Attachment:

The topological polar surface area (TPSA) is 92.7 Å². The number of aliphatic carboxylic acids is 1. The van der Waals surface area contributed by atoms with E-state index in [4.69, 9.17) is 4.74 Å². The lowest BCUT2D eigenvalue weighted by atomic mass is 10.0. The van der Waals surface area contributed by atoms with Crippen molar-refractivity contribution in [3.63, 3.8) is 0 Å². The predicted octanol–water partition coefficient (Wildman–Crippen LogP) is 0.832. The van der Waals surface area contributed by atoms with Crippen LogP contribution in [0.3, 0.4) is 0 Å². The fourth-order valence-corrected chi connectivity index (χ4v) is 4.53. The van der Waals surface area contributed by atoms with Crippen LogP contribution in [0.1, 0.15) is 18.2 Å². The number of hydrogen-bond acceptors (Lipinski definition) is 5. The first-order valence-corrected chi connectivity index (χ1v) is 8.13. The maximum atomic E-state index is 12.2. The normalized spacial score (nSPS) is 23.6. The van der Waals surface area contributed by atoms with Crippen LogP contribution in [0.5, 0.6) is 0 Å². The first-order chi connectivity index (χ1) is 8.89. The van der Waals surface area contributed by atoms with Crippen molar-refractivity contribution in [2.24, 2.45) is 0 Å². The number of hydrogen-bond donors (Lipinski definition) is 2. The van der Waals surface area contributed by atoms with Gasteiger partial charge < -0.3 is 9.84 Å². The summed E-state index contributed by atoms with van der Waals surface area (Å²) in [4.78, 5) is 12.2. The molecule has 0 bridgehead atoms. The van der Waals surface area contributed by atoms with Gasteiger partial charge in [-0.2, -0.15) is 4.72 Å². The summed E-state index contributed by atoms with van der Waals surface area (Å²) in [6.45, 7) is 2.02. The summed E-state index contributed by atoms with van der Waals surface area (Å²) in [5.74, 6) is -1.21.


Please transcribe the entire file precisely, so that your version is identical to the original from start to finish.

The topological polar surface area (TPSA) is 92.7 Å². The number of aliphatic carboxylic acids is 1. The van der Waals surface area contributed by atoms with E-state index in [4.69, 9.17) is 4.74 Å². The lowest BCUT2D eigenvalue weighted by atomic mass is 10.0. The van der Waals surface area contributed by atoms with Crippen molar-refractivity contribution in [3.63, 3.8) is 0 Å². The predicted octanol–water partition coefficient (Wildman–Crippen LogP) is 0.832. The van der Waals surface area contributed by atoms with Crippen LogP contribution in [0.3, 0.4) is 0 Å². The fourth-order valence-corrected chi connectivity index (χ4v) is 4.53. The van der Waals surface area contributed by atoms with Crippen LogP contribution in [0.1, 0.15) is 18.2 Å². The number of hydrogen-bond acceptors (Lipinski definition) is 5. The first-order valence-corrected chi connectivity index (χ1v) is 8.13. The maximum atomic E-state index is 12.2. The normalized spacial score (nSPS) is 23.6. The van der Waals surface area contributed by atoms with Crippen LogP contribution in [0.5, 0.6) is 0 Å². The first-order chi connectivity index (χ1) is 8.89. The van der Waals surface area contributed by atoms with Crippen molar-refractivity contribution in [2.24, 2.45) is 0 Å². The number of hydrogen-bond donors (Lipinski definition) is 2. The van der Waals surface area contributed by atoms with Gasteiger partial charge < -0.3 is 9.84 Å². The summed E-state index contributed by atoms with van der Waals surface area (Å²) in [4.78, 5) is 12.2. The molecule has 0 bridgehead atoms. The van der Waals surface area contributed by atoms with Gasteiger partial charge in [-0.2, -0.15) is 4.72 Å². The summed E-state index contributed by atoms with van der Waals surface area (Å²) in [6.45, 7) is 2.02. The summed E-state index contributed by atoms with van der Waals surface area (Å²) in [5.74, 6) is -1.21.